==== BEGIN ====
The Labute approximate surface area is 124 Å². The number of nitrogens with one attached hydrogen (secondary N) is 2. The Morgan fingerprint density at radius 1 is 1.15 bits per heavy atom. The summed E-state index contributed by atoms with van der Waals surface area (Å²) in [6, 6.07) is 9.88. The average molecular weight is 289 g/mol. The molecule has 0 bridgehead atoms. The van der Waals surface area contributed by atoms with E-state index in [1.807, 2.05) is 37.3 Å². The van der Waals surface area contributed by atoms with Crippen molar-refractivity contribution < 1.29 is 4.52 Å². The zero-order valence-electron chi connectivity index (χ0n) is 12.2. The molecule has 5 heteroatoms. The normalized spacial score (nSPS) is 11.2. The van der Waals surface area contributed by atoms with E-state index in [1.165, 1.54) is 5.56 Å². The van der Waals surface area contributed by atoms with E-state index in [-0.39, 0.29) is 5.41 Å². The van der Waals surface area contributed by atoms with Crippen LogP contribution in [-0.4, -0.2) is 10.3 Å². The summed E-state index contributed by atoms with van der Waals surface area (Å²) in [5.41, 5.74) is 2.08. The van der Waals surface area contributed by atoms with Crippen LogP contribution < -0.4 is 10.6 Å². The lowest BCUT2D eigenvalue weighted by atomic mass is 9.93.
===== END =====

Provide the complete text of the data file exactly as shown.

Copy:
The Labute approximate surface area is 124 Å². The number of nitrogens with one attached hydrogen (secondary N) is 2. The Morgan fingerprint density at radius 1 is 1.15 bits per heavy atom. The summed E-state index contributed by atoms with van der Waals surface area (Å²) in [6, 6.07) is 9.88. The average molecular weight is 289 g/mol. The molecule has 0 bridgehead atoms. The van der Waals surface area contributed by atoms with E-state index in [1.807, 2.05) is 37.3 Å². The van der Waals surface area contributed by atoms with Crippen molar-refractivity contribution < 1.29 is 4.52 Å². The zero-order valence-electron chi connectivity index (χ0n) is 12.2. The molecule has 5 heteroatoms. The normalized spacial score (nSPS) is 11.2. The van der Waals surface area contributed by atoms with E-state index in [1.165, 1.54) is 5.56 Å². The van der Waals surface area contributed by atoms with E-state index in [-0.39, 0.29) is 5.41 Å². The van der Waals surface area contributed by atoms with Crippen LogP contribution in [-0.4, -0.2) is 10.3 Å². The summed E-state index contributed by atoms with van der Waals surface area (Å²) in [5.41, 5.74) is 2.08. The van der Waals surface area contributed by atoms with Crippen LogP contribution < -0.4 is 10.6 Å². The lowest BCUT2D eigenvalue weighted by atomic mass is 9.93.